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Reasons for and developments in international scientific collaboration: does an Asia–Pacific research area exist from a bibliometric point of view?

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Abstract

This paper describes the different forms of and tries to give reasons for international scientific collaboration in general. It focuses on eleven countries in the Asia–Pacific region by evaluating their national research output with the help of bibliometric indicators in particular. Over two million journal articles published by these countries between 1998 and 2007 in ISI-listed periodicals are analyzed. Discipline-specific publication and citation profiles reveal national strengths and weaknesses in the different research domains. The exponential increase in publication output by China over the last few years is astonishing, but in terms of visibility, i.e. citation rates, China cannot keep up with leading science nations, remaining below the world average. A discipline-specific analysis shows that Chinese authors took an active part in more than a quarter of all articles and reviews published in the field of materials science in 2007, while their contribution to medical research is very low. Co-publication networks among the eleven countries are generated to observe the development of cooperation bonds in the region. Applying Salton’s measure of international collaboration strength, an above-average strengthening of scientific collaboration in the Asia–Pacific region can be observed.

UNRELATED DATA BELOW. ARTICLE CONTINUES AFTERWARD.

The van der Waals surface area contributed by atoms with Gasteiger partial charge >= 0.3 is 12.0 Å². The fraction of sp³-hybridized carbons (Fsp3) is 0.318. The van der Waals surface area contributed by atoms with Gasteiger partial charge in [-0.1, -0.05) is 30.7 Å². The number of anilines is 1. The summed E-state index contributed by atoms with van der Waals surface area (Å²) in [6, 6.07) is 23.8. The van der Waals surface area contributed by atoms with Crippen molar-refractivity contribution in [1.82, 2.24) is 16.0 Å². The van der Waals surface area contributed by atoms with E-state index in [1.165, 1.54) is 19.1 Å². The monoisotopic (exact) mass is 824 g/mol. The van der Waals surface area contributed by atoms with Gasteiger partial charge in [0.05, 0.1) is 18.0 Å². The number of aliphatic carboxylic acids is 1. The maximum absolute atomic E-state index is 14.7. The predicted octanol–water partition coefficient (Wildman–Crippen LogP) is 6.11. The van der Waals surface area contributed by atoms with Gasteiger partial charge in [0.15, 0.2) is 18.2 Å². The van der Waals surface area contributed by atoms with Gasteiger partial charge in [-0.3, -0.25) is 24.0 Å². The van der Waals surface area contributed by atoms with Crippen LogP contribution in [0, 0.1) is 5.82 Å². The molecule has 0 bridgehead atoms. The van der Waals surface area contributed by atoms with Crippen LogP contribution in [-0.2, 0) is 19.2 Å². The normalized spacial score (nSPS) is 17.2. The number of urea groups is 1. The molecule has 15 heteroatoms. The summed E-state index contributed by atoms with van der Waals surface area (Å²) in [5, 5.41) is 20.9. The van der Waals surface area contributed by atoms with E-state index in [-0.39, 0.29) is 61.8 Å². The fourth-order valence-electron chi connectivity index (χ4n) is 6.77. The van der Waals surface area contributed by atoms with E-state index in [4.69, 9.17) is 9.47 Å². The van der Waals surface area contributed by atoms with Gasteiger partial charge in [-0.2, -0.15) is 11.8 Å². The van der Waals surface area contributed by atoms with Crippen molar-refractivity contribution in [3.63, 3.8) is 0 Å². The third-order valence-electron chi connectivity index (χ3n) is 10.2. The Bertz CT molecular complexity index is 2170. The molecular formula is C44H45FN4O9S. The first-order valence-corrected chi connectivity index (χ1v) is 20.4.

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Notes

  1. The analyzed countries will be further referred to as AsiaPacific countries.

  2. AUS = Australia, CHN = China, IDN = Indonesia, JPN = Japan, MYS = Malaysia, NZL = New Zealand SGP = Singapore, KOR = South Korea, TWN = Taiwan, THA = Thailand, VNM = Vietnam.

  3. The countries were chosen to represent a mixed sample set in terms of output and location.

  4. Argentina, Brazil, France, Germany, Japan, Mexico, Russia, South Africa, South Korea and Ukraine.

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Acknowledgments

The authors would like to thank the International Bureau of BMBF for commissioning the underlying study. We would also like to thank the Bibliometrics department in the Central Library at Forschungszentrum Jülich for comprehensive technical support and Janet Carter-Sigglow and Hazel Burlet at the Language Services for proofreading this paper.

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Correspondence to Dirk Tunger.

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Haustein, S., Tunger, D., Heinrichs, G. et al. Reasons for and developments in international scientific collaboration: does an Asia–Pacific research area exist from a bibliometric point of view?. Scientometrics 86, 727–746 (2011). https://doi.org/10.1007/s11192-010-0295-4

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